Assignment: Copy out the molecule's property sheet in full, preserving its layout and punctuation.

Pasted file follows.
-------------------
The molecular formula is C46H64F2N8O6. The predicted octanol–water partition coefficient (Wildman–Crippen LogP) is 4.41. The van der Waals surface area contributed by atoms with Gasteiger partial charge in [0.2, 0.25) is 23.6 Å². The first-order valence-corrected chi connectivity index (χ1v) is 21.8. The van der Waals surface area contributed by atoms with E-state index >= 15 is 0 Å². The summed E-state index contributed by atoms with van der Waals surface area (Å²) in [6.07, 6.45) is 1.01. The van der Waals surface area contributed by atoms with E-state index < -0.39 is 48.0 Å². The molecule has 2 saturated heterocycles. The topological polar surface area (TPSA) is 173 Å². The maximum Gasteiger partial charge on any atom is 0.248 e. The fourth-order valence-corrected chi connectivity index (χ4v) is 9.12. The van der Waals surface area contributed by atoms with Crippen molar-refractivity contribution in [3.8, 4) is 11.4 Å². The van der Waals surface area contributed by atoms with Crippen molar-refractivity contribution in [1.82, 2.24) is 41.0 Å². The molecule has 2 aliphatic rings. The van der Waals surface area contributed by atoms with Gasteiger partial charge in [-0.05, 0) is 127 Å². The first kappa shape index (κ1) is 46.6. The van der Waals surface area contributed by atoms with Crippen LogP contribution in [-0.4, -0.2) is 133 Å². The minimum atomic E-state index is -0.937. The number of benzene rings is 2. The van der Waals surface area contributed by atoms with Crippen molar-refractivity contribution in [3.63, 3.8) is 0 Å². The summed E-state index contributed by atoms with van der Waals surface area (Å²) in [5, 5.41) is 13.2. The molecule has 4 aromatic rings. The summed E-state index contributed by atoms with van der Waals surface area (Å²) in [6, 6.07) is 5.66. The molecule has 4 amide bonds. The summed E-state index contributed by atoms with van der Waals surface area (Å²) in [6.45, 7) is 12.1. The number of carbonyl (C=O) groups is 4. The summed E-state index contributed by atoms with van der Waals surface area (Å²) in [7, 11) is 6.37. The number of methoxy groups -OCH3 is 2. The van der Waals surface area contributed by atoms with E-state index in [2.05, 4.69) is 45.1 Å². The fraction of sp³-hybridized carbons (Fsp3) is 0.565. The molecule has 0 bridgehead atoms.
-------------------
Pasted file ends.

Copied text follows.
The molecular formula is C46H64F2N8O6. The predicted octanol–water partition coefficient (Wildman–Crippen LogP) is 4.41. The van der Waals surface area contributed by atoms with Gasteiger partial charge in [0.2, 0.25) is 23.6 Å². The first-order valence-corrected chi connectivity index (χ1v) is 21.8. The van der Waals surface area contributed by atoms with E-state index >= 15 is 0 Å². The summed E-state index contributed by atoms with van der Waals surface area (Å²) in [6.07, 6.45) is 1.01. The van der Waals surface area contributed by atoms with E-state index < -0.39 is 48.0 Å². The molecule has 2 saturated heterocycles. The topological polar surface area (TPSA) is 173 Å². The maximum Gasteiger partial charge on any atom is 0.248 e. The fourth-order valence-corrected chi connectivity index (χ4v) is 9.12. The van der Waals surface area contributed by atoms with Crippen molar-refractivity contribution in [3.8, 4) is 11.4 Å². The van der Waals surface area contributed by atoms with Crippen molar-refractivity contribution in [1.82, 2.24) is 41.0 Å². The molecule has 2 aliphatic rings. The van der Waals surface area contributed by atoms with Gasteiger partial charge in [-0.05, 0) is 127 Å². The first kappa shape index (κ1) is 46.6. The van der Waals surface area contributed by atoms with Crippen LogP contribution in [-0.4, -0.2) is 133 Å². The minimum atomic E-state index is -0.937. The number of benzene rings is 2. The van der Waals surface area contributed by atoms with Crippen molar-refractivity contribution in [3.63, 3.8) is 0 Å². The summed E-state index contributed by atoms with van der Waals surface area (Å²) in [5, 5.41) is 13.2. The molecule has 4 aromatic rings. The summed E-state index contributed by atoms with van der Waals surface area (Å²) in [6, 6.07) is 5.66. The molecule has 4 amide bonds. The summed E-state index contributed by atoms with van der Waals surface area (Å²) in [6.45, 7) is 12.1. The number of carbonyl (C=O) groups is 4. The summed E-state index contributed by atoms with van der Waals surface area (Å²) in [7, 11) is 6.37. The number of methoxy groups -OCH3 is 2. The van der Waals surface area contributed by atoms with E-state index in [2.05, 4.69) is 45.1 Å². The fraction of sp³-hybridized carbons (Fsp3) is 0.565. The molecule has 0 bridgehead atoms.